AFL reserves killing state league footy


STATE league football is currently on its deathbed thanks, largely, to the dominance of the AFL and the integration of reserves sides into said competitions.
Locally, having Port Adelaide and Adelaide’s AFL players incorporated into the SANFL is harmful to the competition’s
integrity, and skews the playing field.
The same has happened in Western Australia, in the WAFL, with Peel Thunder (Fremantle reserves) and East Perth (West Coast
reserves), while in Victoria the VFL has 10 of its 15 clubs as reserves sides.
State league football should be a level playing field and the best pathway for a footballer to get into the top competition and, because of this, the AFL needs to implement a reserves competition.
With an AFL reserves competition, the SANFL, VFL and WAFL could start attracting better crowd numbers and return to good, old-fashioned, strong football.
The SANFL has been fortunate that neither the Crows nor Power have claimed the premiership since entering the fray, unlike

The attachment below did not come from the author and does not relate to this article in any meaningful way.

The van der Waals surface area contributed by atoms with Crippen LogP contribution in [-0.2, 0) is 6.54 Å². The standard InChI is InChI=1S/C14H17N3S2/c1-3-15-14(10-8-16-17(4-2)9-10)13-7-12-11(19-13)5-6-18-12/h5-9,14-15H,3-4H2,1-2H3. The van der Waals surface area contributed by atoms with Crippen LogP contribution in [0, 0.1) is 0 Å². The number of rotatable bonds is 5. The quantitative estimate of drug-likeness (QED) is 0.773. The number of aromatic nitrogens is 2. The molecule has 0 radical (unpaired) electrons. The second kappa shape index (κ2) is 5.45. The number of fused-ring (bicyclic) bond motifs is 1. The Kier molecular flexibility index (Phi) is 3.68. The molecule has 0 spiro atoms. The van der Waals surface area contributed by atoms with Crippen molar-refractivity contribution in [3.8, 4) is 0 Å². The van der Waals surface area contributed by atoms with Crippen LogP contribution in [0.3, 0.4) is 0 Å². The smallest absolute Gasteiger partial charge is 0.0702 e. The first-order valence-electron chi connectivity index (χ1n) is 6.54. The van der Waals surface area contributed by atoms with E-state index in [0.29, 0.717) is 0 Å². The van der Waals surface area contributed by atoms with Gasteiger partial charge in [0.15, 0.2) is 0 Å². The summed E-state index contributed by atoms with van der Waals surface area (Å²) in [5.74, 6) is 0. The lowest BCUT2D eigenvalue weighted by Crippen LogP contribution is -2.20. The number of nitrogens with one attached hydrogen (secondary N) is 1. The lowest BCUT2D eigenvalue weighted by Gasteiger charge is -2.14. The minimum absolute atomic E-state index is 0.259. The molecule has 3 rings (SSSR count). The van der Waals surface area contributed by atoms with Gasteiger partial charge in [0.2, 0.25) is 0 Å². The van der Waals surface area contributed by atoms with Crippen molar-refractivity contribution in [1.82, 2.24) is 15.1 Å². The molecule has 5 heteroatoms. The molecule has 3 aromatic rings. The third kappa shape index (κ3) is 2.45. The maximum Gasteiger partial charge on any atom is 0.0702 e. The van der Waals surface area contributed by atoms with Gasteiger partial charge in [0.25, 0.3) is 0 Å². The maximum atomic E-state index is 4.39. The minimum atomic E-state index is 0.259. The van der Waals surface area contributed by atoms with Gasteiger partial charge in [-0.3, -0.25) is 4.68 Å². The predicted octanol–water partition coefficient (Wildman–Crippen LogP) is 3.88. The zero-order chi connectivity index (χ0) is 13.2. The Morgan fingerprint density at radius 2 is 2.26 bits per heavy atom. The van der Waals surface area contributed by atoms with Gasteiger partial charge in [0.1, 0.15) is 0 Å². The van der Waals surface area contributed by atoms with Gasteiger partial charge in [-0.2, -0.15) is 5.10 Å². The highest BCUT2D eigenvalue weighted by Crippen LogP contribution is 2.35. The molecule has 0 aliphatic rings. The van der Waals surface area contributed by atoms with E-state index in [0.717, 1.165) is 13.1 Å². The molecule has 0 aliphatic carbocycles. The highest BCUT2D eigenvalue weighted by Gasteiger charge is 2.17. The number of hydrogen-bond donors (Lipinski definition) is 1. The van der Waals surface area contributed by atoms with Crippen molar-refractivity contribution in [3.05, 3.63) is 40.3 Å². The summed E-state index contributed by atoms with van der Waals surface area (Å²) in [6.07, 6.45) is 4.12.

the WAFL in which Peel Thunder is back-to-back premiers.
A large portion of WAFL traditionalists have said that the competition is dead after the ‘Fremantle reserves’ won the premiership.
As a fan of all levels of football, I would absolutely hate for this to happen for the SANFL, despite the fact I’m a Port Adelaide supporter.
Another benefit of an AFL reserves competition is that it would help the north eastern states.
Let’s face it, the east coast’s NEAFL is a poor competition for something that is supposed to represent two states and two territories.
AFL reserves sides in the NEAFL (Brisbane, Sydney, Gold Coast, Greater Western Sydney) defeated NEAFL clubs by 100-plus
point margins on nine occasions during the 2017 season.
That doesn’t help develop the AFL players in that competition, and doesn’t help the sides that are being mauled on a regular basis.
For the future of state league football across the country, the AFL must remove the AFL reserves teams from their state league
competitions and use them as double-headers for the AFL premiership fixture.
The AFL must act, because I don’t want to see the SANFL continue heading down this path.

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Jack Hudson


Growing up in Gawler, Jack has taken on a variety of journalistic roles while still studying for his Bachelor of Journalism and Creative Writing degree. He began his career at The Bunyip as a weekend football writer, before taking on roles with The Footy Budget and The Cricket Chronicle and then earning his first part-time gig at the Barossa Herald. Now returning to The Bunyip, Jack also has a keen interest in footy and soccer, as well as a passion for gaming and reading.

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